And no, I wasn't trying to get the board to write the paper for me. I am googling for information and using the library as well. I was trying to use the board as another place to sponge information. If someone knew a link to an academic study on ballpark legislation, for example, that I didn't know about or hadn't found, for instance, that would have been ideal.

Not to pick nits, but searching google only gets you so far. I figured i'd reach out to the community to see if anyone had written about this before themselves, and thus knew the best places to look.

Thanks though.

Edit: Thanks for the book info. I'll have to try and track that one down.

ewokpelts
01-09-2005, 03:48 PM
Do you want us to write the paper for you too?

In all seriousness, do your homework, kid. If you can't find anything on WSI or if the WSI search engine isn't showing any love, just do a Google search.

Also, I'd suggest finding a copy of Richard Lindberg's "Stealing First in a Two Team Town." It sits on my bookshelf. It probably has the most comprehensive history I've ever read of what went down from '87 to '89 in bringing the New Comiskey deal to fruition.there's also a book that goes into details about the united center and the cell....it's at the historical society.....all about the financial cost vs impact of a stadium...
Gene

Daver
01-09-2005, 03:52 PM
as much as I love WSI, doing a search on the forums for 'sox stadium deal' or 'white sox comiskey deal' didn't turn up much info on the last minute legislation.
Use the advance search feature to refine your search, this has been discussed at length here, with links to many sources.

Mingo
01-09-2005, 04:13 PM
Here's a couple of links for you:



http://hellskitchen.net/develop/FWS/Conventioncenters/TheStadiumFinancingRipoff.html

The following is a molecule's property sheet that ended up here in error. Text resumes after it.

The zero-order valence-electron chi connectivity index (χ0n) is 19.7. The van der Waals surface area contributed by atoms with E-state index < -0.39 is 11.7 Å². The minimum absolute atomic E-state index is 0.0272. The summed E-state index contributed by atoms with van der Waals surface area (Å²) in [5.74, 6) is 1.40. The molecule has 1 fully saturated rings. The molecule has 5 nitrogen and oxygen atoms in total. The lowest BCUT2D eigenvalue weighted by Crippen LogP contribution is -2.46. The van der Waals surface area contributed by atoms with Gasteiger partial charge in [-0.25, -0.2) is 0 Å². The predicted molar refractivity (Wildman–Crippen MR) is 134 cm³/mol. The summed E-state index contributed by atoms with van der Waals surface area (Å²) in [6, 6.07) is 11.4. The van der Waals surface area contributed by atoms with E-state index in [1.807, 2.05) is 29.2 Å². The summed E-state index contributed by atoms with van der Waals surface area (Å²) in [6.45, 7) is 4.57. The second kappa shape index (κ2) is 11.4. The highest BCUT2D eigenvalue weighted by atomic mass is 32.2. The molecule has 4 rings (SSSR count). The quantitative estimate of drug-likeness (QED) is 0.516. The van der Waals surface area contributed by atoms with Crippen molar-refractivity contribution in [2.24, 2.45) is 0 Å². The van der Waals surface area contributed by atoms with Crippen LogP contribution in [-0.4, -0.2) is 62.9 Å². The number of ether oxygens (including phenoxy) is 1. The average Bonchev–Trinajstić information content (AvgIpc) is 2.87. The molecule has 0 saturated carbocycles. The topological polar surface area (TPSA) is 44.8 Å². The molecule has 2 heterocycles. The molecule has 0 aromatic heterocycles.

http://traveltax.msu.edu/news/Stories/chicagosuntimes3.htm

danjames
01-09-2005, 04:23 PM
Thanks Mingo, those look terrific.

I appreciate the help everyone has given.

Well, except for the kid comment. I sort of resent that. :cool:

ewokpelts
01-09-2005, 05:16 PM
Thanks Mingo, those look terrific.

I appreciate the help everyone has given.

Well, except for the kid comment. I sort of resent that. :cool::reinsy
Watch your mouth Kid.....

Lip Man 1
01-09-2005, 06:46 PM
On Comiskey Park old and new, with memories of Tampa Bay:

"Comiskey Park is not getting ready to fall down, but I would be very surprised if Comiskey Park, as we know it today, will exist in 25 years. We'll either need a new park or a Yankee Stadium-style renovation." –Jerry Reinsdorf to the Boston Globe’s Bob Ryan. August 5, 1985.

"We've done what we can, but we can't do it forever. This place is a dinosaur. We can't afford old ballparks. We can't afford cheap bleacher seats. We can't afford double-headers. You need artificial turf so you can get games in. In between the white lines, baseball hasn't changed very much. The big change is outside the lines, and people must understand and this place has no role in the game as it is today. We've done all kinds of things to hang on, but there are no mirrors left."– Eddie Einhorn to the Boston Globe’s Bob Ryan. August 5, 1985.

"What’s that they say about it getting darkest just before dawn? When you think how close we came to leaving...the thing is, if you somehow waived a magic wand and made this stadium structurally sound, it still wouldn’t be financially sound. We couldn’t have competed. Now, we can compete." – Jerry Reinsdorf to The Sporting News’ Bob Verdi. September, 1990.